If you’re answering that phone and you hear the manager say he doesn’t want a righty up when a righty is truly called for, and then you later hear “Lynn” instead of “Motte” when that makes no sense, you clarify. You’ve had over 170 games of this stuff this year and you know how things go. I believe it way more likely that the folks down in the bullpen heard La Russa loud and clear and followed the man’s orders because he’s the boss. It’s just that the orders were totally FUBAR.

I suspect that La Russa had a brain lock and simply didn’t anticipate or believe that David Murphy would reach against Rzepczynski, necessitating a righty to face Mike Napoli. I also suspect that he was hoping to save Motte for a save in the ninth or in extra innings or something. I believe that these brain locks — in addition to all of the base running stuff — cost the Cardinals the game.

Tony La Russa is one of the best managers ever. But he is not infallible. He overmanaged last night as it is his wont to do. He made a pretty major blunder last night because not even he is immune to doing so.  It’s also possible that he threw his bullpen coach under the bus last night on that telephone stuff, which is pretty sad if you ask me.

The Marlins have made a “monster offer” for Kenley Jansen

LOS ANGELES, CA - OCTOBER 18:  Kenley Jansen #74 of the Los Angeles Dodgers delivers a pitch against the Chicago Cubs in the eighth inning of game three of the National League Championship Series at Dodger Stadium on October 18, 2016 in Los Angeles, California.  (Photo by Sean M. Haffey/Getty Images)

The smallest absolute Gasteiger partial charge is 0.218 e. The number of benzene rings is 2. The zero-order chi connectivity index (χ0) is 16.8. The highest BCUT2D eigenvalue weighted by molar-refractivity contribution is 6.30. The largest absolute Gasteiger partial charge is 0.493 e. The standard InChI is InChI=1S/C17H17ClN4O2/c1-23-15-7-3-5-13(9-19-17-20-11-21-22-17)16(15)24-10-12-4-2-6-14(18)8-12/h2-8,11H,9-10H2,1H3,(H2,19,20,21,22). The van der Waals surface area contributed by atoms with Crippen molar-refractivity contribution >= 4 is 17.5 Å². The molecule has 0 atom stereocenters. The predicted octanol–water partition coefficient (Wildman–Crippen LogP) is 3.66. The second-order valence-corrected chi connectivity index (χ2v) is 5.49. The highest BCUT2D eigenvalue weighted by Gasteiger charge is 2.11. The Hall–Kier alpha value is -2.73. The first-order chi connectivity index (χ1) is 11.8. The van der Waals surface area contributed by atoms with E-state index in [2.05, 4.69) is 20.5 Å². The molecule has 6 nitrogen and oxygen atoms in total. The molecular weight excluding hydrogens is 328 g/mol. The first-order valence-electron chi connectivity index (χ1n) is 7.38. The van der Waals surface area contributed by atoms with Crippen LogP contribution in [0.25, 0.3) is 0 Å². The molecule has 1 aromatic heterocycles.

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OXON HILL, MD — The morning after Aroldis Chapman signed for a record $86 million, the Miami Marlins are reported to have made similarly lucrative offer to the other top free agent closer, Kenley Jansen.

Jeff Passan of Yahoo says that the Marlins have made “a monster offer” of five years and more than $80 million to Jansen. This despite the fact that the club is coming off of a 79-win season and, tragically, lost their top pitcher Jose Fernandez in a fatal boating accident, which will substantially harm their competitive prospects. While it seems like a stretch to say that the Yankees will compete for a playoff spot, thereby making such an historically large investment in a closer a bit suspect, the Marlins doing so is even more questionable.

Meanwhile, the Nationals are said to be interested in Jansen as well, though Chelsea Janes of the Washington Post says the Nats are “uncomfortable” with the financial commitment signing him would require.

Jansen most recently pitched for the Dodgers and there have been no reports that they’re totally out on him, but there has been nothing to suggest that they are pushing hard for him either.

Jansen, 29, finished this past season with 47 saves, a 1.83 ERA, and a 104/11 K/BB ratio in 68.2 innings. That’s not quite Aroldis Chapman good, but he seems poised to collect something close to Aroldis Chapman money.

The Yankees are paying $86 million for a one-inning reliever

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OXON HILL, MD — The Yankees signing of Aroldis Chapman late Wednesday night came as something of a surprise. And the money — $86 million — was something of a shock. Yes, we knew that Chapman was going to break the bank and likely set a record as the highest paid relief pitcher in history, but seeing it in black and white like that is still rather jarring.